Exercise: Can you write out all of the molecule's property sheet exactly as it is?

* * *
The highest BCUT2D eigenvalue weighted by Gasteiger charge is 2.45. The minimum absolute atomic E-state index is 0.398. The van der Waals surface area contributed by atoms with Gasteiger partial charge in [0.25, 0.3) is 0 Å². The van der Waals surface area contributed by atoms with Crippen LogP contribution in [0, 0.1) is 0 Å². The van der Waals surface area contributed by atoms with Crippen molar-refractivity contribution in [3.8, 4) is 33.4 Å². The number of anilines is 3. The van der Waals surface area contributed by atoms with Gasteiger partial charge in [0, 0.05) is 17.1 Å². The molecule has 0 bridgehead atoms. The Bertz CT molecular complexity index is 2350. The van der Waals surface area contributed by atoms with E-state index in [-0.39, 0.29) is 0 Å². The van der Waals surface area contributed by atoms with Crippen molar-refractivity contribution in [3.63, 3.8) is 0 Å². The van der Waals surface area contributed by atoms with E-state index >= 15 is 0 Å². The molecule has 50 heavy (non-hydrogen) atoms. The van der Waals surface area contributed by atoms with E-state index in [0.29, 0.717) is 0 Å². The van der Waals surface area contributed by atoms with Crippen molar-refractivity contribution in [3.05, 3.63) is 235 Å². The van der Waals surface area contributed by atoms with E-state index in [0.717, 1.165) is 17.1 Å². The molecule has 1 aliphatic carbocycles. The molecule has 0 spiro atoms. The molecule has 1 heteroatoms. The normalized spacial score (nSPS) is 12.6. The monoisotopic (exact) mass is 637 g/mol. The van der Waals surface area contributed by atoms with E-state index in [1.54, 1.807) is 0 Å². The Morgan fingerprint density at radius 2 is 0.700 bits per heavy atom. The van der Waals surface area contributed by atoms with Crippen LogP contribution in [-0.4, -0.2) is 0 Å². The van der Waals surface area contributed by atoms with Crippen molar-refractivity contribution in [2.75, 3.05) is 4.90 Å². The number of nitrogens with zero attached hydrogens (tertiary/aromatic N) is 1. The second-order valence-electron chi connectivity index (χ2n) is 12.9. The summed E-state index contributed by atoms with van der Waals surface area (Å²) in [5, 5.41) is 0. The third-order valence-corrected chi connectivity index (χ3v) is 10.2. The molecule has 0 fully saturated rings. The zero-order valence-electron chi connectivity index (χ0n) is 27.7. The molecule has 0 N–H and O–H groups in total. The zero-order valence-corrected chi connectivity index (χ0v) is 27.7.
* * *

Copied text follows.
The highest BCUT2D eigenvalue weighted by Gasteiger charge is 2.45. The minimum absolute atomic E-state index is 0.398. The van der Waals surface area contributed by atoms with Gasteiger partial charge in [0.25, 0.3) is 0 Å². The van der Waals surface area contributed by atoms with Crippen LogP contribution in [0, 0.1) is 0 Å². The van der Waals surface area contributed by atoms with Crippen molar-refractivity contribution in [3.8, 4) is 33.4 Å². The number of anilines is 3. The van der Waals surface area contributed by atoms with Gasteiger partial charge in [0, 0.05) is 17.1 Å². The molecule has 0 bridgehead atoms. The Bertz CT molecular complexity index is 2350. The van der Waals surface area contributed by atoms with E-state index in [-0.39, 0.29) is 0 Å². The van der Waals surface area contributed by atoms with Crippen molar-refractivity contribution in [3.63, 3.8) is 0 Å². The van der Waals surface area contributed by atoms with E-state index >= 15 is 0 Å². The molecule has 50 heavy (non-hydrogen) atoms. The van der Waals surface area contributed by atoms with E-state index in [0.29, 0.717) is 0 Å². The van der Waals surface area contributed by atoms with Crippen molar-refractivity contribution in [3.05, 3.63) is 235 Å². The van der Waals surface area contributed by atoms with E-state index in [0.717, 1.165) is 17.1 Å². The molecule has 1 aliphatic carbocycles. The molecule has 0 spiro atoms. The molecule has 1 heteroatoms. The normalized spacial score (nSPS) is 12.6. The monoisotopic (exact) mass is 637 g/mol. The van der Waals surface area contributed by atoms with E-state index in [1.54, 1.807) is 0 Å². The Morgan fingerprint density at radius 2 is 0.700 bits per heavy atom. The van der Waals surface area contributed by atoms with Crippen LogP contribution in [-0.4, -0.2) is 0 Å². The van der Waals surface area contributed by atoms with Crippen molar-refractivity contribution in [2.75, 3.05) is 4.90 Å². The number of nitrogens with zero attached hydrogens (tertiary/aromatic N) is 1. The second-order valence-electron chi connectivity index (χ2n) is 12.9. The summed E-state index contributed by atoms with van der Waals surface area (Å²) in [5, 5.41) is 0. The third-order valence-corrected chi connectivity index (χ3v) is 10.2. The molecule has 0 fully saturated rings. The zero-order valence-electron chi connectivity index (χ0n) is 27.7. The molecule has 0 N–H and O–H groups in total. The zero-order valence-corrected chi connectivity index (χ0v) is 27.7.